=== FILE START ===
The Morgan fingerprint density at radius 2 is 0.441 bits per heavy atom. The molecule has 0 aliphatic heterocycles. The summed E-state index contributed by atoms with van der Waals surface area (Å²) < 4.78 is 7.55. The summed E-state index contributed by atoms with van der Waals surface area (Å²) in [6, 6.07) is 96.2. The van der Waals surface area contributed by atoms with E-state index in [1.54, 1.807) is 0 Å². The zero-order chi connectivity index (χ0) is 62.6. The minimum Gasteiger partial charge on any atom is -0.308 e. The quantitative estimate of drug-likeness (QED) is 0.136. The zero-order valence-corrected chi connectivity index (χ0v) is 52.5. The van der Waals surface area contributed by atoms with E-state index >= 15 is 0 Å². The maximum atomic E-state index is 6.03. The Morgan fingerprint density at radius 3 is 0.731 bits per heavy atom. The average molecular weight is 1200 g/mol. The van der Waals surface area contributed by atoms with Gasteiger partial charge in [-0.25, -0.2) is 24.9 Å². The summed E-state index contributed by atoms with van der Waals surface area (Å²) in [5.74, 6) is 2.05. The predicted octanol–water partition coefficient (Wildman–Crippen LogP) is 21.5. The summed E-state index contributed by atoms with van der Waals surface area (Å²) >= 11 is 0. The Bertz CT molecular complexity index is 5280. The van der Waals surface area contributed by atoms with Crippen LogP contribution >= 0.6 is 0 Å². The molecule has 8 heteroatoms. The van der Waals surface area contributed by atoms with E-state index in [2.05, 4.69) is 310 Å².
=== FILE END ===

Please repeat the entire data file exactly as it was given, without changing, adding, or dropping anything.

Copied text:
The Morgan fingerprint density at radius 2 is 0.441 bits per heavy atom. The molecule has 0 aliphatic heterocycles. The summed E-state index contributed by atoms with van der Waals surface area (Å²) < 4.78 is 7.55. The summed E-state index contributed by atoms with van der Waals surface area (Å²) in [6, 6.07) is 96.2. The van der Waals surface area contributed by atoms with E-state index in [1.54, 1.807) is 0 Å². The zero-order chi connectivity index (χ0) is 62.6. The minimum Gasteiger partial charge on any atom is -0.308 e. The quantitative estimate of drug-likeness (QED) is 0.136. The zero-order valence-corrected chi connectivity index (χ0v) is 52.5. The van der Waals surface area contributed by atoms with E-state index >= 15 is 0 Å². The maximum atomic E-state index is 6.03. The Morgan fingerprint density at radius 3 is 0.731 bits per heavy atom. The average molecular weight is 1200 g/mol. The van der Waals surface area contributed by atoms with Gasteiger partial charge in [-0.25, -0.2) is 24.9 Å². The summed E-state index contributed by atoms with van der Waals surface area (Å²) in [5.74, 6) is 2.05. The predicted octanol–water partition coefficient (Wildman–Crippen LogP) is 21.5. The summed E-state index contributed by atoms with van der Waals surface area (Å²) >= 11 is 0. The Bertz CT molecular complexity index is 5280. The van der Waals surface area contributed by atoms with Crippen LogP contribution >= 0.6 is 0 Å². The molecule has 8 heteroatoms. The van der Waals surface area contributed by atoms with E-state index in [2.05, 4.69) is 310 Å².